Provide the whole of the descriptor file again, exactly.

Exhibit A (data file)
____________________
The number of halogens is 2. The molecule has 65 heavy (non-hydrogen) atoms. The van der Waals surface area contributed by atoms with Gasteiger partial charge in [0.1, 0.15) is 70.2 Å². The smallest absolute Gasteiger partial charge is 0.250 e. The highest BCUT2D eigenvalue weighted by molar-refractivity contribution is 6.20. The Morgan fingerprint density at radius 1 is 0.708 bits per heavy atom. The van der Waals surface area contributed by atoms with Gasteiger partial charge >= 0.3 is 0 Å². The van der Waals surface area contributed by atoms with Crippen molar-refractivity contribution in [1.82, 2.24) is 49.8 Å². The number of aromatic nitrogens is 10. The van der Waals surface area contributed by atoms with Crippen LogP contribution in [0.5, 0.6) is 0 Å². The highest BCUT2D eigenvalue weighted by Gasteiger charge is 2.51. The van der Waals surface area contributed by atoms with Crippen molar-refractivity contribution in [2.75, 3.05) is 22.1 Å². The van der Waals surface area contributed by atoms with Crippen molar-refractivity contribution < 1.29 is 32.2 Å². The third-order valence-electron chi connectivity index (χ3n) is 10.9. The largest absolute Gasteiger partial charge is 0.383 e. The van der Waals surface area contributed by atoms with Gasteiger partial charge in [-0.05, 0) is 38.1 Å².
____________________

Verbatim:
The number of halogens is 2. The molecule has 65 heavy (non-hydrogen) atoms. The van der Waals surface area contributed by atoms with Gasteiger partial charge in [0.1, 0.15) is 70.2 Å². The smallest absolute Gasteiger partial charge is 0.250 e. The highest BCUT2D eigenvalue weighted by molar-refractivity contribution is 6.20. The Morgan fingerprint density at radius 1 is 0.708 bits per heavy atom. The van der Waals surface area contributed by atoms with Gasteiger partial charge >= 0.3 is 0 Å². The van der Waals surface area contributed by atoms with Crippen molar-refractivity contribution in [1.82, 2.24) is 49.8 Å². The number of aromatic nitrogens is 10. The van der Waals surface area contributed by atoms with Crippen LogP contribution in [0.5, 0.6) is 0 Å². The highest BCUT2D eigenvalue weighted by Gasteiger charge is 2.51. The van der Waals surface area contributed by atoms with Crippen molar-refractivity contribution in [2.75, 3.05) is 22.1 Å². The van der Waals surface area contributed by atoms with Crippen molar-refractivity contribution < 1.29 is 32.2 Å². The third-order valence-electron chi connectivity index (χ3n) is 10.9. The largest absolute Gasteiger partial charge is 0.383 e. The van der Waals surface area contributed by atoms with Gasteiger partial charge in [-0.05, 0) is 38.1 Å².